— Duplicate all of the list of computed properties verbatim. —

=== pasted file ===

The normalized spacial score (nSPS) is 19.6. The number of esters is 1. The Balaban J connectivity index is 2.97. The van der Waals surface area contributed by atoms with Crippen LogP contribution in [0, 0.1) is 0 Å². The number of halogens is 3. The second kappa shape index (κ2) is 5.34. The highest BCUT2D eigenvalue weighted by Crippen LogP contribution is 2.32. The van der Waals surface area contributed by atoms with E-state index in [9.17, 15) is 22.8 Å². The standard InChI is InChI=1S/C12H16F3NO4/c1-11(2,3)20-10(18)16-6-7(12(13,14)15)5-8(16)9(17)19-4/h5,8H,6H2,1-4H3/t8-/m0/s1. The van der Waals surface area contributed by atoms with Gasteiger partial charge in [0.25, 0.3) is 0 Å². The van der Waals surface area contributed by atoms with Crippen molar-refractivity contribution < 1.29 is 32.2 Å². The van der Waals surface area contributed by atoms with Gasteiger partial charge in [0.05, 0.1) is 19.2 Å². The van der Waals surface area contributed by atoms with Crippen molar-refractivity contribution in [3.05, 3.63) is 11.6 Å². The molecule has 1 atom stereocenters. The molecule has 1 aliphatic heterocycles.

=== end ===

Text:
The normalized spacial score (nSPS) is 19.6. The number of esters is 1. The Balaban J connectivity index is 2.97. The van der Waals surface area contributed by atoms with Crippen LogP contribution in [0, 0.1) is 0 Å². The number of halogens is 3. The second kappa shape index (κ2) is 5.34. The highest BCUT2D eigenvalue weighted by Crippen LogP contribution is 2.32. The van der Waals surface area contributed by atoms with E-state index in [9.17, 15) is 22.8 Å². The standard InChI is InChI=1S/C12H16F3NO4/c1-11(2,3)20-10(18)16-6-7(12(13,14)15)5-8(16)9(17)19-4/h5,8H,6H2,1-4H3/t8-/m0/s1. The van der Waals surface area contributed by atoms with Gasteiger partial charge in [0.25, 0.3) is 0 Å². The van der Waals surface area contributed by atoms with Crippen molar-refractivity contribution < 1.29 is 32.2 Å². The van der Waals surface area contributed by atoms with Gasteiger partial charge in [0.05, 0.1) is 19.2 Å². The van der Waals surface area contributed by atoms with Crippen molar-refractivity contribution in [3.05, 3.63) is 11.6 Å². The molecule has 1 atom stereocenters. The molecule has 1 aliphatic heterocycles.